The Quarantined City is the debut novel from James Everington and is published by Infinity Plus. With a novelette (Trying To Be So Quiet) already published and a novella – Paupers' Graves – lined up for September, this is a productive year for James, which is excellent news for anyone who enjoys well-crafted, intelligent dark fiction.
It’s great to see the book finally out there in its complete form given the turbulent the turbulent history it’s so far endured. Its original incarnation was as a serialised novel published by Spectral Press, the release of its monthly episodes unfortunately coinciding with the unseemly demise of said publisher. Given that one of the many threads running through the book is the power of words to change things, there’s a certain irony about the whole situation. Last I checked, Infinity Plus were still there but, you know, still early days…
The structure of the book lends itself to serialisation, being split into six parts but, having re-read the parts which were published, along with the concluding parts which weren’t I can say that reading the novel all at one go is absolutely the best way to appreciate it. It’s a complex work, with a lot of balls in the air at one time and makes demands of the reader simply to keep up with it and I have to say being able to read it all at one go made that process so much easier.
Which all sounds like a criticism. Which it surely isn’t. Yes, reading The Quarantined City requires some effort from the reader – but good writing should. The narrative is deliberately confusing and ambiguous but the author does this so skilfully that you’re never completely lost as to what’s happening. The questions you’re asking yourself are the ones James wants you to be asking.
The plot revolves around Fellows, an inhabitant of the titular city, on a quest to uncover the stories written by reclusive author Boursier. Discover the stories he does, and the novel is structured in such a way that each of the six parts contains a story within a story as Fellows reads the individual works of Boursier.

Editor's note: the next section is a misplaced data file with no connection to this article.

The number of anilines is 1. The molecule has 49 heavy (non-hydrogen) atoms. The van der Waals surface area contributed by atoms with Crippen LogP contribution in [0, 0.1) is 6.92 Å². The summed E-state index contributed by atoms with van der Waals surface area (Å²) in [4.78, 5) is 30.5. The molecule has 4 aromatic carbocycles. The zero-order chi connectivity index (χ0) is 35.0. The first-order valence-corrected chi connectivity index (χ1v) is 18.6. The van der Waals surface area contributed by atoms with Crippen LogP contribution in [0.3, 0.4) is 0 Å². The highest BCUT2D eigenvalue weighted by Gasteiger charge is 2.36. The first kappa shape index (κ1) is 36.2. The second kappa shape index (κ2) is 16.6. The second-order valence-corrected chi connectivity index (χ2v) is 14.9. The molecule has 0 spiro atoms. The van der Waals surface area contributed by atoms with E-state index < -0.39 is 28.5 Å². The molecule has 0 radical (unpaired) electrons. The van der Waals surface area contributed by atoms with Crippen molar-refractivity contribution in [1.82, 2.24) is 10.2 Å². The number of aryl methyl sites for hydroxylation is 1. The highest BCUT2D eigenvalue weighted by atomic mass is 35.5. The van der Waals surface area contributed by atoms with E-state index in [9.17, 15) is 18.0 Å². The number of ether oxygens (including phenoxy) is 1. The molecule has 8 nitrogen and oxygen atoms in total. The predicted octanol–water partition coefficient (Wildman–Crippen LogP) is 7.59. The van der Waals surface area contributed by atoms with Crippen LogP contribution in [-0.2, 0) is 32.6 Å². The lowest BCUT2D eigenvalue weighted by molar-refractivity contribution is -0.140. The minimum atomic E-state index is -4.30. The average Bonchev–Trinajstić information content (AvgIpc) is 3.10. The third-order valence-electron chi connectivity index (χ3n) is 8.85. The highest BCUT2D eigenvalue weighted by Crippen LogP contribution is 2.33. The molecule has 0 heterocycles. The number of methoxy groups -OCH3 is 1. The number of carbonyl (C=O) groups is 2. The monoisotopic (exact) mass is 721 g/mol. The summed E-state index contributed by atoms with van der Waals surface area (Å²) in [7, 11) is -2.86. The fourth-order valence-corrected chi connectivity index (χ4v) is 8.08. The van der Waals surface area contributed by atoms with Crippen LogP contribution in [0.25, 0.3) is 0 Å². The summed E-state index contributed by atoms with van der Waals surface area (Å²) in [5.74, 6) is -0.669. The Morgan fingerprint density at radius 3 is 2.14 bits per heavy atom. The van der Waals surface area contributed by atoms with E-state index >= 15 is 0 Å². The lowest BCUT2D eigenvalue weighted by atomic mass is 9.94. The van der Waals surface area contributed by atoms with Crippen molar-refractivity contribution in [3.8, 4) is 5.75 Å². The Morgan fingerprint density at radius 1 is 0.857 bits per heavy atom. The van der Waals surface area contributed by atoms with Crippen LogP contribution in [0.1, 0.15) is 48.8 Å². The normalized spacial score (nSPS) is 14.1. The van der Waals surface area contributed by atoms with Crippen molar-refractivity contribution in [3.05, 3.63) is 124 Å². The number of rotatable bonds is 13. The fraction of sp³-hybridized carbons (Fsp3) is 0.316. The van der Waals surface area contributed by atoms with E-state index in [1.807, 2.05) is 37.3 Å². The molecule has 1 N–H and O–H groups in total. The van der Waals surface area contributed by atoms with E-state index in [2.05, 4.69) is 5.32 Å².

In so doing, changes apparently occur within the city itself, Fellows’ grasp of reality subtly altering. Reality, of course, is a relative term – no more so than in the Quarantined City. The book can be seen as Fellows’ quest to uncover the secrets of the city – not least among them why the quarantine was enforced in the first place.
I’d love to say more about the narrative but fear that to do so runs the risk of straying into spoiler territory. I must say though that this is one of the most cleverly constructed novels I’ve had the pleasure of reading. The reader can’t help but be drawn into Fellows’ quest – the clues and riddles presented along the way heightening anticipation of the final reveal.
And wow, what a reveal! Perfect. All that has gone before is masterfully tied up in a brilliantly constructed conclusion. There is great joy to be had as each revelation is made; as each of the perplexing riddles seeded throughout the narrative are answered; as sense is finally made of the skillfully created confusion.
Honestly, make time to read the final part of the book – The Quarantine – in one sitting. It’s a masterclass in technique. The story within a story device is no better employed than here, the frequency of the interludes increasing to mirror the headlong dash towards resolution, the lines between who is writing and who is being written about blurring until…
I was blown away by The Quarantined City, loved its structure and its intelligence. The ability to produce such a mature and complex piece of work so (relatively) early in his career suggests great things lie ahead for James. I sincerely hope they do.